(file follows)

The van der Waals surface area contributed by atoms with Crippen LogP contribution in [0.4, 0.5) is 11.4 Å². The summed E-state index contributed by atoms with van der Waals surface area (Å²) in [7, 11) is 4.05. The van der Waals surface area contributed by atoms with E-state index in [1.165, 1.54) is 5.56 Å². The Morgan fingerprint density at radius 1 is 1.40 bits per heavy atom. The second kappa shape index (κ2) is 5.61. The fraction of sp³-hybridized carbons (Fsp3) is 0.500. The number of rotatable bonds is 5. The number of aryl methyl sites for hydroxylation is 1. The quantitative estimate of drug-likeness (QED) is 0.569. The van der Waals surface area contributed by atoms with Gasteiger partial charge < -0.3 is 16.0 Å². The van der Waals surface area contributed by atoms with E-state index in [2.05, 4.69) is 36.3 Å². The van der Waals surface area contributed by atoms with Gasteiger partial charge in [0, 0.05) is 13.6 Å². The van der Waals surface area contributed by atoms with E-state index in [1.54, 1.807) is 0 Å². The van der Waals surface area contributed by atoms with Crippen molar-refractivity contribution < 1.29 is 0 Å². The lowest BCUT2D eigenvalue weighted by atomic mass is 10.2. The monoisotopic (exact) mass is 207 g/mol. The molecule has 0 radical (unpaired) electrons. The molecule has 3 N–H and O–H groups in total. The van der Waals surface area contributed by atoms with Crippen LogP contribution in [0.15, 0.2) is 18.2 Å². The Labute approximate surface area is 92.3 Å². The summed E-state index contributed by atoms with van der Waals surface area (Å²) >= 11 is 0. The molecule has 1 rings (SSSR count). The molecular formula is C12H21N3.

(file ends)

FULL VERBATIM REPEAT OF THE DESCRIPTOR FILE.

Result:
The van der Waals surface area contributed by atoms with Crippen LogP contribution in [0.4, 0.5) is 11.4 Å². The summed E-state index contributed by atoms with van der Waals surface area (Å²) in [7, 11) is 4.05. The van der Waals surface area contributed by atoms with E-state index in [1.165, 1.54) is 5.56 Å². The Morgan fingerprint density at radius 1 is 1.40 bits per heavy atom. The second kappa shape index (κ2) is 5.61. The fraction of sp³-hybridized carbons (Fsp3) is 0.500. The number of rotatable bonds is 5. The number of aryl methyl sites for hydroxylation is 1. The quantitative estimate of drug-likeness (QED) is 0.569. The van der Waals surface area contributed by atoms with Gasteiger partial charge < -0.3 is 16.0 Å². The van der Waals surface area contributed by atoms with E-state index in [2.05, 4.69) is 36.3 Å². The van der Waals surface area contributed by atoms with Gasteiger partial charge in [0, 0.05) is 13.6 Å². The van der Waals surface area contributed by atoms with E-state index in [1.54, 1.807) is 0 Å². The van der Waals surface area contributed by atoms with Crippen molar-refractivity contribution < 1.29 is 0 Å². The lowest BCUT2D eigenvalue weighted by atomic mass is 10.2. The monoisotopic (exact) mass is 207 g/mol. The molecule has 0 radical (unpaired) electrons. The molecule has 3 N–H and O–H groups in total. The van der Waals surface area contributed by atoms with Crippen LogP contribution in [0.15, 0.2) is 18.2 Å². The Labute approximate surface area is 92.3 Å². The summed E-state index contributed by atoms with van der Waals surface area (Å²) >= 11 is 0. The molecule has 1 rings (SSSR count). The molecular formula is C12H21N3.